Monday, June 10, 2013

Trek Prep Devotional - Jason & Bobbilyn Hogge

One of the greatest blessings in our family's journey has been living in the Midwest and New York.  In both locations we took full advantage of being so close to church history sites and visited them every time we got  the chance.  The spirit in these sacred places was undeniable.  Nauvoo has always a favorite of mine, but I'll never forget attending the Nauvoo temple for the first time as it was dedicated.  All temples have an immediate calm and comforting spirit that speaks to our spirits from the moment we enter the doors, but Nauvoo for me has always had such a tangible undeniable spirit that penetrates my soul.  I not only feel the overwhelming love of our Heavenly Father and the Savior there but also the deep love, devotion, and dedication of the early saints who gave their last pennies and most prized possessions along with countless hours of manpower to build their beautiful temple so that they could worship and serve there.  I can't imagine the tremendous feeling of loss and sadness as they watched as it was burned to the ground.  It's almost too much for me to comprehend.  But as I visit now I can feel that amazing spirit of those early saints, their love, incredible faith, and tremendous joy that their beloved temple has been rebuilt. What a powerful witness of their their devotion to the Gospel of Jesus Christ.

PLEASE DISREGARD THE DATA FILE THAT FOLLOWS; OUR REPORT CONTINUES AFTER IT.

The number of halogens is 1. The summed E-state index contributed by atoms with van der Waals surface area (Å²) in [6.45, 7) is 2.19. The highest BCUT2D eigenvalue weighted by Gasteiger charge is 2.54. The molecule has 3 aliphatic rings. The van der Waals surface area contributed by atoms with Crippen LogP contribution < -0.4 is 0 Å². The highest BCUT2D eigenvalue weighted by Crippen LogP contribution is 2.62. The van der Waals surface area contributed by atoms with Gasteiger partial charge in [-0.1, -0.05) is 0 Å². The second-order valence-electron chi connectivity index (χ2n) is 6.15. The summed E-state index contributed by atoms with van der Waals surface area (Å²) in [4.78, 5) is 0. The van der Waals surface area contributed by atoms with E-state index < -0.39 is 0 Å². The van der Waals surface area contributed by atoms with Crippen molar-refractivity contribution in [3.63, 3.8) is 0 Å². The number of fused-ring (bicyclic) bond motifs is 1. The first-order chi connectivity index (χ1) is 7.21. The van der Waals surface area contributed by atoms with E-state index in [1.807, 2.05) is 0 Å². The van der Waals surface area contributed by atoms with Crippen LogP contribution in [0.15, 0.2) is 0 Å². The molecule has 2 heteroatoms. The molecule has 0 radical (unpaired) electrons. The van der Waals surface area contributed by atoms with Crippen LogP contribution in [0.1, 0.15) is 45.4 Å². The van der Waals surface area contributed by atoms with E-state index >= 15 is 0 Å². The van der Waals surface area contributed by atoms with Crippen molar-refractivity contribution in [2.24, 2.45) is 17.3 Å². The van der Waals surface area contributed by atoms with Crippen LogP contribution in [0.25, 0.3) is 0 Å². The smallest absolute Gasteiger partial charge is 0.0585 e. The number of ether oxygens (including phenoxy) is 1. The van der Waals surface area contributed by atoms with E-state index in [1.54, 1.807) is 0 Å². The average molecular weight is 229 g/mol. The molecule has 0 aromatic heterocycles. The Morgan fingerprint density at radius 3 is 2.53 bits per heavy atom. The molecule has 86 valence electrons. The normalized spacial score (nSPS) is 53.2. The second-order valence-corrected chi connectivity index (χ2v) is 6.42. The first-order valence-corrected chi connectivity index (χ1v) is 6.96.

Elder L. Tom Perry taught “There is a special spirit in these older temples, which were constructed at great sacrifice by the early pioneers. … As we progressed through the temple session, I could hear in every room those early pioneers saying, ‘Look at what we built with our own hands. We had no power equipment. No contractors or subcontractors were involved in the construction, no fancy cranes to lift up the heavy stones. We performed this labor under our own power.’”
Reflecting on this heritage that the early pioneers left, Elder Perry remembers the words of a former president of the United States, who talked about “[going] back to the past way of thinking.”
“His counsel still resonates within me,” Elder Perry says. “There is something about reviewing the lessons of the past to prepare us to face the challenges of the future. What a glorious legacy of faith, courage, and ingenuity those noble early Mormon pioneers have left for us to build upon. My admiration for them deepens the longer I live.”

I love this thought of taking the immense gift of their sacrifice and building upon it.  I'm grateful for this opportunity in a very small way to remember and review these incredible lessons from the past.

Jason and Bobbilyn Hogge

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